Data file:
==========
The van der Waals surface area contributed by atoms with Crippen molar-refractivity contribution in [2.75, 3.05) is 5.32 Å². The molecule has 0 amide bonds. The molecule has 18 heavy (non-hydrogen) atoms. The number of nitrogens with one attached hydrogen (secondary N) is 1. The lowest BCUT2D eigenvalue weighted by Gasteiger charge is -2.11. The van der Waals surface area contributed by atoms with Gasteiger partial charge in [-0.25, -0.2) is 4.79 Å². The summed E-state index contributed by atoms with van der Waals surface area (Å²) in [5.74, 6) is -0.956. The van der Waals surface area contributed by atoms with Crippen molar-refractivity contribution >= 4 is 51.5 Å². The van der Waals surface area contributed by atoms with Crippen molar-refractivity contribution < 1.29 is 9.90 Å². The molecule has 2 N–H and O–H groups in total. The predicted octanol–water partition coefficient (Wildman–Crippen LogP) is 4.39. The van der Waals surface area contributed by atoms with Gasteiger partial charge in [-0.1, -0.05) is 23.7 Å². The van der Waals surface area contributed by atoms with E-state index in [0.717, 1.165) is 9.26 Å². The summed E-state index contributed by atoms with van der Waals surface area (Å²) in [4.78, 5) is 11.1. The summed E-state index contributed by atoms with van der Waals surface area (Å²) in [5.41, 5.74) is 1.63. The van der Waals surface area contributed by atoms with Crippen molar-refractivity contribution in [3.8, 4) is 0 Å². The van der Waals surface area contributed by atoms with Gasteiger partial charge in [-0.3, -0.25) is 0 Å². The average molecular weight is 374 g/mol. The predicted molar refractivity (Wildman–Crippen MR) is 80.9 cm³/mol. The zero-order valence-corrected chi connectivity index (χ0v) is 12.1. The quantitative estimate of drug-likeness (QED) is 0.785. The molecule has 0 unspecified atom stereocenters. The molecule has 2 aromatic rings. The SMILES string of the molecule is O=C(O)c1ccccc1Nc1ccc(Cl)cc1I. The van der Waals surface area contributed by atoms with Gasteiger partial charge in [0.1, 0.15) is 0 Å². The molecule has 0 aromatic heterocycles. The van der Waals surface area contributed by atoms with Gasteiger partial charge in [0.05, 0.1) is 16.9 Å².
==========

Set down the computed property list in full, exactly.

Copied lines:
The van der Waals surface area contributed by atoms with Crippen molar-refractivity contribution in [2.75, 3.05) is 5.32 Å². The molecule has 0 amide bonds. The molecule has 18 heavy (non-hydrogen) atoms. The number of nitrogens with one attached hydrogen (secondary N) is 1. The lowest BCUT2D eigenvalue weighted by Gasteiger charge is -2.11. The van der Waals surface area contributed by atoms with Gasteiger partial charge in [-0.25, -0.2) is 4.79 Å². The summed E-state index contributed by atoms with van der Waals surface area (Å²) in [5.74, 6) is -0.956. The van der Waals surface area contributed by atoms with Crippen molar-refractivity contribution >= 4 is 51.5 Å². The van der Waals surface area contributed by atoms with Crippen molar-refractivity contribution < 1.29 is 9.90 Å². The molecule has 2 N–H and O–H groups in total. The predicted octanol–water partition coefficient (Wildman–Crippen LogP) is 4.39. The van der Waals surface area contributed by atoms with Gasteiger partial charge in [-0.1, -0.05) is 23.7 Å². The van der Waals surface area contributed by atoms with E-state index in [0.717, 1.165) is 9.26 Å². The summed E-state index contributed by atoms with van der Waals surface area (Å²) in [4.78, 5) is 11.1. The summed E-state index contributed by atoms with van der Waals surface area (Å²) in [5.41, 5.74) is 1.63. The van der Waals surface area contributed by atoms with Crippen molar-refractivity contribution in [3.8, 4) is 0 Å². The van der Waals surface area contributed by atoms with Gasteiger partial charge in [-0.3, -0.25) is 0 Å². The average molecular weight is 374 g/mol. The predicted molar refractivity (Wildman–Crippen MR) is 80.9 cm³/mol. The zero-order valence-corrected chi connectivity index (χ0v) is 12.1. The quantitative estimate of drug-likeness (QED) is 0.785. The molecule has 0 unspecified atom stereocenters. The molecule has 2 aromatic rings. The SMILES string of the molecule is O=C(O)c1ccccc1Nc1ccc(Cl)cc1I. The van der Waals surface area contributed by atoms with Gasteiger partial charge in [0.1, 0.15) is 0 Å². The molecule has 0 aromatic heterocycles. The van der Waals surface area contributed by atoms with Gasteiger partial charge in [0.05, 0.1) is 16.9 Å².